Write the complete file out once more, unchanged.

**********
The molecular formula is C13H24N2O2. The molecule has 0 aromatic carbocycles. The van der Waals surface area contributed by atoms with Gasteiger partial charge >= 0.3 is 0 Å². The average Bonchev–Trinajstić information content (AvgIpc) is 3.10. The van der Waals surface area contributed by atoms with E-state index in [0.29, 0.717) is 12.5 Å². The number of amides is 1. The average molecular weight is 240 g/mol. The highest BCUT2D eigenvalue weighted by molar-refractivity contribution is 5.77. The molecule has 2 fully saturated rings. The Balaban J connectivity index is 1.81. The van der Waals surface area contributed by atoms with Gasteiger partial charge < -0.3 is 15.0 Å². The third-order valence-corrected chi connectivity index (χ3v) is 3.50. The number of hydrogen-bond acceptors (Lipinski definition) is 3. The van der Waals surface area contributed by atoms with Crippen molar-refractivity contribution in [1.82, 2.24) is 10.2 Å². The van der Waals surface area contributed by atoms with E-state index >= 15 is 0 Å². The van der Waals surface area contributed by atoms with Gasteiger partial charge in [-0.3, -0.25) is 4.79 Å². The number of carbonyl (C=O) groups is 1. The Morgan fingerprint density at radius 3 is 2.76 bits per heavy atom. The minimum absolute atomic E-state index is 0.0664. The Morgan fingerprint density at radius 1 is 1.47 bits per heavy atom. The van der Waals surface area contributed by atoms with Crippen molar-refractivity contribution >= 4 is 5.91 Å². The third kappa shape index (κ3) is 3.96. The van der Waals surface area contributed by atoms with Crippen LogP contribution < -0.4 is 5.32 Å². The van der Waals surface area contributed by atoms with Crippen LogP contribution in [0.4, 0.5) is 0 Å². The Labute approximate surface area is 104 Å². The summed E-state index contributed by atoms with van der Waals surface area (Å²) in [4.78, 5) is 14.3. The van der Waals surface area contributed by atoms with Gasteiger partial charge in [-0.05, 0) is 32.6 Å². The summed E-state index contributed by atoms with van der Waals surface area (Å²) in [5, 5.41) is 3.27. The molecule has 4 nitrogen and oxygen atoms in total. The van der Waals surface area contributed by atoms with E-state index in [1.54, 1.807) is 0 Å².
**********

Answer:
The molecular formula is C13H24N2O2. The molecule has 0 aromatic carbocycles. The van der Waals surface area contributed by atoms with Gasteiger partial charge >= 0.3 is 0 Å². The average Bonchev–Trinajstić information content (AvgIpc) is 3.10. The van der Waals surface area contributed by atoms with E-state index in [0.29, 0.717) is 12.5 Å². The number of amides is 1. The average molecular weight is 240 g/mol. The highest BCUT2D eigenvalue weighted by molar-refractivity contribution is 5.77. The molecule has 2 fully saturated rings. The Balaban J connectivity index is 1.81. The van der Waals surface area contributed by atoms with Gasteiger partial charge < -0.3 is 15.0 Å². The third-order valence-corrected chi connectivity index (χ3v) is 3.50. The number of hydrogen-bond acceptors (Lipinski definition) is 3. The van der Waals surface area contributed by atoms with Crippen molar-refractivity contribution in [1.82, 2.24) is 10.2 Å². The van der Waals surface area contributed by atoms with E-state index >= 15 is 0 Å². The van der Waals surface area contributed by atoms with Gasteiger partial charge in [-0.3, -0.25) is 4.79 Å². The number of carbonyl (C=O) groups is 1. The Morgan fingerprint density at radius 3 is 2.76 bits per heavy atom. The minimum absolute atomic E-state index is 0.0664. The Morgan fingerprint density at radius 1 is 1.47 bits per heavy atom. The van der Waals surface area contributed by atoms with Crippen molar-refractivity contribution >= 4 is 5.91 Å². The third kappa shape index (κ3) is 3.96. The van der Waals surface area contributed by atoms with Crippen LogP contribution < -0.4 is 5.32 Å². The van der Waals surface area contributed by atoms with Crippen LogP contribution in [0.4, 0.5) is 0 Å². The Labute approximate surface area is 104 Å². The summed E-state index contributed by atoms with van der Waals surface area (Å²) in [4.78, 5) is 14.3. The van der Waals surface area contributed by atoms with Gasteiger partial charge in [-0.05, 0) is 32.6 Å². The summed E-state index contributed by atoms with van der Waals surface area (Å²) in [5, 5.41) is 3.27. The molecule has 4 nitrogen and oxygen atoms in total. The van der Waals surface area contributed by atoms with E-state index in [1.54, 1.807) is 0 Å².